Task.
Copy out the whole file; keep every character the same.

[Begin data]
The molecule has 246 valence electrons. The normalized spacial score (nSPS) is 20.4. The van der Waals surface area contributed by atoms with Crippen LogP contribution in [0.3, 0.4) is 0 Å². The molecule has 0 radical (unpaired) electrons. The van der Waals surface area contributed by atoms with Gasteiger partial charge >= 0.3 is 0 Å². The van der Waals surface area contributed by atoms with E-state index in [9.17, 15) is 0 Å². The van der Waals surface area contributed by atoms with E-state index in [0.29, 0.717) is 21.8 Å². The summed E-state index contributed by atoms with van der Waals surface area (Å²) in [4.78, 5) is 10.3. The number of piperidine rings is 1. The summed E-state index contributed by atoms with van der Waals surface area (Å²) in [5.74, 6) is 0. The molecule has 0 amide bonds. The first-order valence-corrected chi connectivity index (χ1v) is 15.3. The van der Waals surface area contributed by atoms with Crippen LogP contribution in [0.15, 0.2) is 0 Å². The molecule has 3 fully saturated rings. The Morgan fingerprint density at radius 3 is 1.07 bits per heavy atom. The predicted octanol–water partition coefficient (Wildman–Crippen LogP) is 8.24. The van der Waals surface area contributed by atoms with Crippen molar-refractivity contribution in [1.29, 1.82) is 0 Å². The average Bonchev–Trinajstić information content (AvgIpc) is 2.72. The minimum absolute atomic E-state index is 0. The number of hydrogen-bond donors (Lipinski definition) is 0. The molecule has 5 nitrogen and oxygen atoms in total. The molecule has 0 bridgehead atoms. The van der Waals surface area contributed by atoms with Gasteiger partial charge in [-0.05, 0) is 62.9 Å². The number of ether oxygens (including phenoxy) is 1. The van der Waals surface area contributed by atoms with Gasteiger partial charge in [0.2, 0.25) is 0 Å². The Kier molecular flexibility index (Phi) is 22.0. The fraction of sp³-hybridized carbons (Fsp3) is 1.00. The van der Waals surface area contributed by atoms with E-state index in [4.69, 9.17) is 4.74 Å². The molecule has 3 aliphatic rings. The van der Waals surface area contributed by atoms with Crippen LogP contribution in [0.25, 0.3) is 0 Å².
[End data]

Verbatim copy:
The molecule has 246 valence electrons. The normalized spacial score (nSPS) is 20.4. The van der Waals surface area contributed by atoms with Crippen LogP contribution in [0.3, 0.4) is 0 Å². The molecule has 0 radical (unpaired) electrons. The van der Waals surface area contributed by atoms with Gasteiger partial charge >= 0.3 is 0 Å². The van der Waals surface area contributed by atoms with E-state index in [9.17, 15) is 0 Å². The van der Waals surface area contributed by atoms with E-state index in [0.29, 0.717) is 21.8 Å². The summed E-state index contributed by atoms with van der Waals surface area (Å²) in [4.78, 5) is 10.3. The number of piperidine rings is 1. The summed E-state index contributed by atoms with van der Waals surface area (Å²) in [5.74, 6) is 0. The molecule has 0 amide bonds. The first-order valence-corrected chi connectivity index (χ1v) is 15.3. The van der Waals surface area contributed by atoms with Crippen LogP contribution in [0.15, 0.2) is 0 Å². The molecule has 3 fully saturated rings. The Morgan fingerprint density at radius 3 is 1.07 bits per heavy atom. The predicted octanol–water partition coefficient (Wildman–Crippen LogP) is 8.24. The van der Waals surface area contributed by atoms with Crippen molar-refractivity contribution in [1.29, 1.82) is 0 Å². The average Bonchev–Trinajstić information content (AvgIpc) is 2.72. The minimum absolute atomic E-state index is 0. The number of hydrogen-bond donors (Lipinski definition) is 0. The molecule has 5 nitrogen and oxygen atoms in total. The molecule has 0 bridgehead atoms. The van der Waals surface area contributed by atoms with Gasteiger partial charge in [-0.05, 0) is 62.9 Å². The number of ether oxygens (including phenoxy) is 1. The van der Waals surface area contributed by atoms with Gasteiger partial charge in [0.2, 0.25) is 0 Å². The Kier molecular flexibility index (Phi) is 22.0. The fraction of sp³-hybridized carbons (Fsp3) is 1.00. The van der Waals surface area contributed by atoms with E-state index in [4.69, 9.17) is 4.74 Å². The molecule has 3 aliphatic rings. The van der Waals surface area contributed by atoms with Crippen LogP contribution in [0.25, 0.3) is 0 Å².